should have attracted their attention and further investigation.
Not one had an independent memory of the death or the front-page
- Coroner Dr. Brian Fern attended the scene, checked
for obvious trauma and formed the opinion the youth had not died
as a result of any injuries but from the cold. Fern could have
ordered a coroner's inquest to uncover the circumstances around
the death, but didn't.
- Deputy chief Dan Wiks, the highest-ranking, current
of the force to testify, was in charge of the police service
response to the RCMP investigation and the inquiry from 2000 to
2004. He answered questions about a special committee called to
address related matters.
Notes from the committee meetings revealed that in 2003
had given a StarPhoenix reporter incorrect information
about why the two constables suspected by RCMP in the case had
not been suspended while the matter was investigated. Wiks was
subsequently charged under provincial police regulations with
discreditable conduct. The matter is currently awaiting a
provincial disciplinary hearing.
- Inspector Jim Maddin, who later became Saskatoon
said there was concern in the police service about the Stonechild
file and there was knowledge two officers may have had some
involvement with the youth "about the time of his demise." He
does not believe high-ranking officers who say they didn't know
about the Stonechild case.
- Sgt. Eli Tarasoff knew the Stonechild boys and their
mother. He told Jarvis he thought the file had been closed
prematurely but said Jarvis was "flippant" about it.
- When constables Hatchen and Munson were convicted of
forcible confinement for driving Night to the Queen Elizabeth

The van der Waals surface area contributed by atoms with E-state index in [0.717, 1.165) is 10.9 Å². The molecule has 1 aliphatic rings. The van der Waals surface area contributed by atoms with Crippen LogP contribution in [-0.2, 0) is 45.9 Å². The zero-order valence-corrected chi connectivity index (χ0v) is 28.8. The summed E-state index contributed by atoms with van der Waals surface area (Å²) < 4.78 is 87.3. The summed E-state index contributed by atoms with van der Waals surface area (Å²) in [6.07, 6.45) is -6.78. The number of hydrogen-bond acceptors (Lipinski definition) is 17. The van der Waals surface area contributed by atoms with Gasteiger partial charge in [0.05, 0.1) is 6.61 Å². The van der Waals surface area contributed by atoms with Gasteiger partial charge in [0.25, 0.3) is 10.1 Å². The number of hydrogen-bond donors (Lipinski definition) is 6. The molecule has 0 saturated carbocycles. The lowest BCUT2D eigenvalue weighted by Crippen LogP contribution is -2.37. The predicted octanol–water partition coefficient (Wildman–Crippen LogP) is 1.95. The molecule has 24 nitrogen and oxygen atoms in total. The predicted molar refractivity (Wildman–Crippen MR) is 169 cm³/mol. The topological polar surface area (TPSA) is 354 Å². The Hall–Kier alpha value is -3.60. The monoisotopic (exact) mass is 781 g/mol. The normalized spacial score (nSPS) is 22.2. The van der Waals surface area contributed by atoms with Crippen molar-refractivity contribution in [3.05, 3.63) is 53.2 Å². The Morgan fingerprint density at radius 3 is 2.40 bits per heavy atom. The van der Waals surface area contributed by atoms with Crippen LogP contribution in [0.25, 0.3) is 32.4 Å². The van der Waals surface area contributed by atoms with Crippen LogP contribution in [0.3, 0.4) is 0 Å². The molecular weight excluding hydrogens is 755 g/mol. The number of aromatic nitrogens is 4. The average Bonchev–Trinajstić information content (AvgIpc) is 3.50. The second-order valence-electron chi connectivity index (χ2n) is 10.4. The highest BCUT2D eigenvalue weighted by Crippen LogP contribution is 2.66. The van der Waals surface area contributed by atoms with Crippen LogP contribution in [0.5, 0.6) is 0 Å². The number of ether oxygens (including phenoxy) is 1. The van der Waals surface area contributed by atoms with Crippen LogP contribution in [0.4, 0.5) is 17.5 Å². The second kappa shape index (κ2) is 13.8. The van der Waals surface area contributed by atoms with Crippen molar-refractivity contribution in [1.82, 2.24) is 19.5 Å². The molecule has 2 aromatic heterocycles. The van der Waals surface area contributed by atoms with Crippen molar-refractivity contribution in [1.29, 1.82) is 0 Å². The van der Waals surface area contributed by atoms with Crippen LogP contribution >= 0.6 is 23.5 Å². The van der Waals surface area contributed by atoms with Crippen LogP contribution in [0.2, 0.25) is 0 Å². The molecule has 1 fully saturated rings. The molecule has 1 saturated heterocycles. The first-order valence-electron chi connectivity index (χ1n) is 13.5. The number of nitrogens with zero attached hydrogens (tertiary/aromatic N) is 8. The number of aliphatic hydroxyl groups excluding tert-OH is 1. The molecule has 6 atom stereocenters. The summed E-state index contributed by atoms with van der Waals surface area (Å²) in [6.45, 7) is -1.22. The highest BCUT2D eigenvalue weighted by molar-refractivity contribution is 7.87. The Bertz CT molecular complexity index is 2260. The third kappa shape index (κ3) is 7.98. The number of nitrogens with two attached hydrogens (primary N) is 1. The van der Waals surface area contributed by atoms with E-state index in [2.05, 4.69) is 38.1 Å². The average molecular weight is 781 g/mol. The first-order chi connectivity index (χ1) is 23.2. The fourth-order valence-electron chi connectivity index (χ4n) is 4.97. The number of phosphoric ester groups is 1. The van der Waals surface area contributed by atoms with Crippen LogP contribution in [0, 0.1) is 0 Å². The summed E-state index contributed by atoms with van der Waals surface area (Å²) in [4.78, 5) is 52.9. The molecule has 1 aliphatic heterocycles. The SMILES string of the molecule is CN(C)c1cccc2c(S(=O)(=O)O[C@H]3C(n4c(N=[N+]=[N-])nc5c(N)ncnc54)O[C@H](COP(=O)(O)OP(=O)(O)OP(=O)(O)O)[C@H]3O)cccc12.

plant, police declared that the incident was an isolated
incident. Hatchen and Munson were sentenced to eight-month jail
terms and were fired from the force.
Testimony at the inquiry, however, confirmed that
police have taken people to unauthorized locations over the
Several officers said they know of such incidents.
Const. Brett Maki said police sometimes use their
in deciding to release people and do not always make notes about
having done so. Former staff sergeant Bruce Bolton said that he
"took a person out 11th Street," about 35 years ago. Other police
witnesses referred to an officer who was disciplined years ago
for dropping someone off in an unauthorized location.
Commission counsel Joel Hesje said if police knew that
officers sometimes dropped people off in unauthorized locations,
it could have affected the way the Stonechild death was
- Allegations of police involvement in the death
be supported by physical evidence when the inquiry viewed a
startling photograph of handcuffs superimposed over Stonechild's
The image showed two metal strips of the cuffs aligning
two parallel abrasions that ran diagonally across the teenager's
nose, suggesting he may have received a blow to the nose with a
Gary Robertson, an image measurement specialist, or
photogrammetrist, put forward that theory as his expert
But Robertson's credibility was called into question by
police lawyers who revealed he had inflated his educational
Robertson's opinion about the possibility Stonechild's
had been broken and his observations about the marks on the
teenager's skin were called into question by lawyers who pointed
to his lack of training in medicine or human physiology. The
lawyers pointed out that medical pathologists were less certain
on the same points.
Three pathologists said they couldn't rule out
the cause of the abrasions but all said they could have been made
by Stonechild falling onto frozen stalks of weeds that were
visible in photographs from the scene.
area where Neil Stonechild's body was discovered,
November 29, 1990.